You said it (Moxie survey highlights)

Being professional can be summarised as a combination of ‘being well prepared’ and ‘being a decent human’.

When is a survey not a survey? Perhaps when it’s designed by two creative writers and asks you questions such as ‘What’s your professional superpower?’ rather than ‘which of these two brands do you prefer?’.

Our terrifyingly long online survey on creative professionalism (21 questions, yet still answerable in 15 mins) gathered responses from 71 individuals worldwide. We asked you for help and you delivered- thank you people of the internet.

A majority of you said in your feedback that you’d be curious to know what our results are. It’s a complex thing to share as this was feeding into a year of different R&D activities and in itself was a test of format as much as a way of gathering responses. We can’t simply publish the full data set as it in some cases it would compromise the anonymity of the lovely people who took the time and effort to share their experiences with us. However, here are some of our highlights:

Age vs Experience scatter graph
I was particularly interested to discover there was little correlation between age and level of experience (defined as number of years working at a professional level in your creative field). Hurrah for portfolio careers!

Across the different questions there was a general agreement that, in the creative arts, the important thing is to focus on finding one’s own expression of professionalism, rather than doing things in order to look a certain way for other people. 

Two big take-away questions from your responses were:

  1. How do I work out what depletes/restores me?
  2. How do I work out if a project challenges, excites or inspires me?

We also all had slightly different notions of what professionalism constituted. There was a sense of ambiguity about the word ‘professional’ linked to it being a commercial framework. For other people, it was about personal attitude to things such as plagiarism, punctuality, quality of process.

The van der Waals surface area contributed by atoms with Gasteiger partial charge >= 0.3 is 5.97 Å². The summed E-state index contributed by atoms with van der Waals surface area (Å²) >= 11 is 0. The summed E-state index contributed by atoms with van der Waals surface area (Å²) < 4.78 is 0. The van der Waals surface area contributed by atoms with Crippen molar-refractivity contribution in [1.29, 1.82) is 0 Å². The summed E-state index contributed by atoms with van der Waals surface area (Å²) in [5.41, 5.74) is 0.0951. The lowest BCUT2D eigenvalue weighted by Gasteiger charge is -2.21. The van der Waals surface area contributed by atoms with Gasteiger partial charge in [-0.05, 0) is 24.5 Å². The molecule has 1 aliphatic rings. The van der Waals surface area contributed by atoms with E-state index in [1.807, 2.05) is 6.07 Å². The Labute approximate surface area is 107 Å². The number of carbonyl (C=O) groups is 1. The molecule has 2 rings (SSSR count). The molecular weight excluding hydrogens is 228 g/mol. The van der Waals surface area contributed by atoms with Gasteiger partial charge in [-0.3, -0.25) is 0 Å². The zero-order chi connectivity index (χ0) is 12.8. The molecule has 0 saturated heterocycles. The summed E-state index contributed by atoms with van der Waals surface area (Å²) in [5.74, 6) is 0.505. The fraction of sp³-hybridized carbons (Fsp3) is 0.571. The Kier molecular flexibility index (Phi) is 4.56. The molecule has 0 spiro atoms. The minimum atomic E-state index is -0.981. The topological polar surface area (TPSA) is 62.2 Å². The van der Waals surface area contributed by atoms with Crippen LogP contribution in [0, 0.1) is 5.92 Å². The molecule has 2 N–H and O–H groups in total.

Survey job titles fun in colour
By what job title do you usually refer to yourself in a professional capacity?
Survey role cloud fun colour.png
What other roles do you play as a creative practitioner?

Unsurprisingly, the question of fair pay stalked throughout the answers. On top of that, the importance of being valued for the work we produce in a way that goes beyond (but also includes) money. How do we value our time? How do we take our responsibilities seriously? How do we sustain ourselves, balancing personal and professional lives? How do we maintain the integrity of our work and our sense of identity alongside paying the bills this month?

Intersections of professional creative practice
Nope, not the world’s oddest wedding seating plan: this demonstrates the cross-over between areas of professional practice. We were perhaps unsurprised to learn how multi-faceted our respondents’ creative practices are; creative talents don’t need to be cramped in one area, and most of you also engage in regular collaborations on top of this.

As a writer, I found myself hugely jealous of the training some of the people in other disciplines engaged in, from certificates in oxy-acetalene welding to clown school, formal training as a fine bookbinder to horticultural degrees. I also loved how so many people had a formal background in science that they now applied to their professional creative practice, proving that the traditionally separate areas are in fact linked by a love of observation and attention to detail.

Your informal training highlighted the importance of keeping an open mind and continuing to enjoy learning new approaches. It turns out we’re all massively vulnerable and there’s no such thing as a quick fix: you have lost your resilience at multiple points during your careers so far, and found support networks – formal and informal- invaluable for keeping going. Also other activities such as cooking, walking, dancing (when these aren’t a part of your regular practice).

My favourite question-we-should-have-asked-you-but-didn’t was ‘What project are you not yet courageous enough to attempt?’. I also love every person unconditionally who thanked us for the questions (either in the survey responses themselves or in a separate email) and told us that they’d found the process of answering them to be helpful.

Our year of R&D is starting to draw to a close. If you are one of the survey respondents, watched one of our online broadcasts, came to our talks in person or have been quietly following our progress on Twitter/Instagram, this blog, our Spreadsheets & Moxie website or Sarah’s blog, and want to tell us what impact our project has had for you (big or small! Great or terrible!) then we’d love to include that in our evaluation: get in touch before June 15th.

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